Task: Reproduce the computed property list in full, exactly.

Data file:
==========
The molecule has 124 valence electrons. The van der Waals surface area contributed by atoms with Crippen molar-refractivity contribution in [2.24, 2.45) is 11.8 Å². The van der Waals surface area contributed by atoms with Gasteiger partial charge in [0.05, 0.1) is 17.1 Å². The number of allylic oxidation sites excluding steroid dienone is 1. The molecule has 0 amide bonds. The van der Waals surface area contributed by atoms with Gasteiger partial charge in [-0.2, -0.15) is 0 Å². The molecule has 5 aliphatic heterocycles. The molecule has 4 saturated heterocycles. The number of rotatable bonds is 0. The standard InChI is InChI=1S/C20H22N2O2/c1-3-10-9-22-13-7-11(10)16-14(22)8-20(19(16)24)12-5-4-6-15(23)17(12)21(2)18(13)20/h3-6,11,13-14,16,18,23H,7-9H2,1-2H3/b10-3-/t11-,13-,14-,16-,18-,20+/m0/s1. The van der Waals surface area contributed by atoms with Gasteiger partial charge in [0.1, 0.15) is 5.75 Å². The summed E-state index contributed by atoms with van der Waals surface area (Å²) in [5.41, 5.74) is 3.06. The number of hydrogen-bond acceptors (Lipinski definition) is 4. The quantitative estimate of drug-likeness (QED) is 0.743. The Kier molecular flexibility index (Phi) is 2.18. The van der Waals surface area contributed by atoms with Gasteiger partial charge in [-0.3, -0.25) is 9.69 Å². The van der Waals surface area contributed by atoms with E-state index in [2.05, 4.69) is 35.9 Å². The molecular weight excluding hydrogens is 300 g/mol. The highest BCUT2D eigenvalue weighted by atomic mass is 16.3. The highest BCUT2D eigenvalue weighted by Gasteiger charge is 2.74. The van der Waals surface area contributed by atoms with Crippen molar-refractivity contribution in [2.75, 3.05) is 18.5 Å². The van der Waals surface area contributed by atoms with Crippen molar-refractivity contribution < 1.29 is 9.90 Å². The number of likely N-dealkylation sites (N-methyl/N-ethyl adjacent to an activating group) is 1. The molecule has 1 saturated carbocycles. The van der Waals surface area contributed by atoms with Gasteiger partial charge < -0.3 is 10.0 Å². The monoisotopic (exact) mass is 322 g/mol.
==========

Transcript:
The molecule has 124 valence electrons. The van der Waals surface area contributed by atoms with Crippen molar-refractivity contribution in [2.24, 2.45) is 11.8 Å². The van der Waals surface area contributed by atoms with Gasteiger partial charge in [0.05, 0.1) is 17.1 Å². The number of allylic oxidation sites excluding steroid dienone is 1. The molecule has 0 amide bonds. The van der Waals surface area contributed by atoms with Gasteiger partial charge in [-0.2, -0.15) is 0 Å². The molecule has 5 aliphatic heterocycles. The molecule has 4 saturated heterocycles. The number of rotatable bonds is 0. The standard InChI is InChI=1S/C20H22N2O2/c1-3-10-9-22-13-7-11(10)16-14(22)8-20(19(16)24)12-5-4-6-15(23)17(12)21(2)18(13)20/h3-6,11,13-14,16,18,23H,7-9H2,1-2H3/b10-3-/t11-,13-,14-,16-,18-,20+/m0/s1. The van der Waals surface area contributed by atoms with Gasteiger partial charge in [0.1, 0.15) is 5.75 Å². The summed E-state index contributed by atoms with van der Waals surface area (Å²) in [5.41, 5.74) is 3.06. The number of hydrogen-bond acceptors (Lipinski definition) is 4. The quantitative estimate of drug-likeness (QED) is 0.743. The Kier molecular flexibility index (Phi) is 2.18. The van der Waals surface area contributed by atoms with Gasteiger partial charge in [-0.3, -0.25) is 9.69 Å². The van der Waals surface area contributed by atoms with E-state index in [2.05, 4.69) is 35.9 Å². The molecular weight excluding hydrogens is 300 g/mol. The highest BCUT2D eigenvalue weighted by atomic mass is 16.3. The highest BCUT2D eigenvalue weighted by Gasteiger charge is 2.74. The van der Waals surface area contributed by atoms with Crippen molar-refractivity contribution in [2.75, 3.05) is 18.5 Å². The van der Waals surface area contributed by atoms with Crippen molar-refractivity contribution < 1.29 is 9.90 Å². The number of likely N-dealkylation sites (N-methyl/N-ethyl adjacent to an activating group) is 1. The molecule has 1 saturated carbocycles. The van der Waals surface area contributed by atoms with Gasteiger partial charge < -0.3 is 10.0 Å². The monoisotopic (exact) mass is 322 g/mol.